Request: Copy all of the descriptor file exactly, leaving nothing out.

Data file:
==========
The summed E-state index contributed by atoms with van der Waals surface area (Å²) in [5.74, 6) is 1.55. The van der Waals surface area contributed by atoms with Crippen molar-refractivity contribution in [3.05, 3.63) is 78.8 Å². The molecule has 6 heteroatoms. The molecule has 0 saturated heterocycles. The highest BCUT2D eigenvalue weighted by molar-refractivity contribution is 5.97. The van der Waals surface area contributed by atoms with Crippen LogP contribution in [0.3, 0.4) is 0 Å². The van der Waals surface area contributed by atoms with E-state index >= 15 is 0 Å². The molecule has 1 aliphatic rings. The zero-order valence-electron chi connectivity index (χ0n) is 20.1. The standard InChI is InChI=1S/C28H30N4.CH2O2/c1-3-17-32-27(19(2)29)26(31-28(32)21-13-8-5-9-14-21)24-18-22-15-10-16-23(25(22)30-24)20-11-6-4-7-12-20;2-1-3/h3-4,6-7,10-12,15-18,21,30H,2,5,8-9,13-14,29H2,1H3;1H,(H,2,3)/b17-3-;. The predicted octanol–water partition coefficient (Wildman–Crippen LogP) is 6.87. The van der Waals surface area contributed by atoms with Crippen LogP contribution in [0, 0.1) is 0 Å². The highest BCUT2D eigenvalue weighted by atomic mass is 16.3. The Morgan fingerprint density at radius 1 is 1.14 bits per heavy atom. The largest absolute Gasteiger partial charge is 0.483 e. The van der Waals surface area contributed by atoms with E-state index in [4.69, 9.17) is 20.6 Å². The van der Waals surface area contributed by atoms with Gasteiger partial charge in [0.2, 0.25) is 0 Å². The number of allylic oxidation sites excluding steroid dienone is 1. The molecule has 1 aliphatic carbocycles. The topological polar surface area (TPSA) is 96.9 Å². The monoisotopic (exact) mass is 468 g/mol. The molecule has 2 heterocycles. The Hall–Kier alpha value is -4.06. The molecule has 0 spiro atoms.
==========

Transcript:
The summed E-state index contributed by atoms with van der Waals surface area (Å²) in [5.74, 6) is 1.55. The van der Waals surface area contributed by atoms with Crippen molar-refractivity contribution in [3.05, 3.63) is 78.8 Å². The molecule has 6 heteroatoms. The molecule has 0 saturated heterocycles. The highest BCUT2D eigenvalue weighted by molar-refractivity contribution is 5.97. The van der Waals surface area contributed by atoms with Crippen LogP contribution in [0.3, 0.4) is 0 Å². The van der Waals surface area contributed by atoms with E-state index >= 15 is 0 Å². The molecule has 1 aliphatic rings. The zero-order valence-electron chi connectivity index (χ0n) is 20.1. The standard InChI is InChI=1S/C28H30N4.CH2O2/c1-3-17-32-27(19(2)29)26(31-28(32)21-13-8-5-9-14-21)24-18-22-15-10-16-23(25(22)30-24)20-11-6-4-7-12-20;2-1-3/h3-4,6-7,10-12,15-18,21,30H,2,5,8-9,13-14,29H2,1H3;1H,(H,2,3)/b17-3-;. The predicted octanol–water partition coefficient (Wildman–Crippen LogP) is 6.87. The van der Waals surface area contributed by atoms with Crippen LogP contribution in [0, 0.1) is 0 Å². The highest BCUT2D eigenvalue weighted by atomic mass is 16.3. The Morgan fingerprint density at radius 1 is 1.14 bits per heavy atom. The largest absolute Gasteiger partial charge is 0.483 e. The van der Waals surface area contributed by atoms with E-state index in [4.69, 9.17) is 20.6 Å². The van der Waals surface area contributed by atoms with Gasteiger partial charge in [0.2, 0.25) is 0 Å². The number of allylic oxidation sites excluding steroid dienone is 1. The molecule has 1 aliphatic carbocycles. The topological polar surface area (TPSA) is 96.9 Å². The monoisotopic (exact) mass is 468 g/mol. The molecule has 2 heterocycles. The Hall–Kier alpha value is -4.06. The molecule has 0 spiro atoms.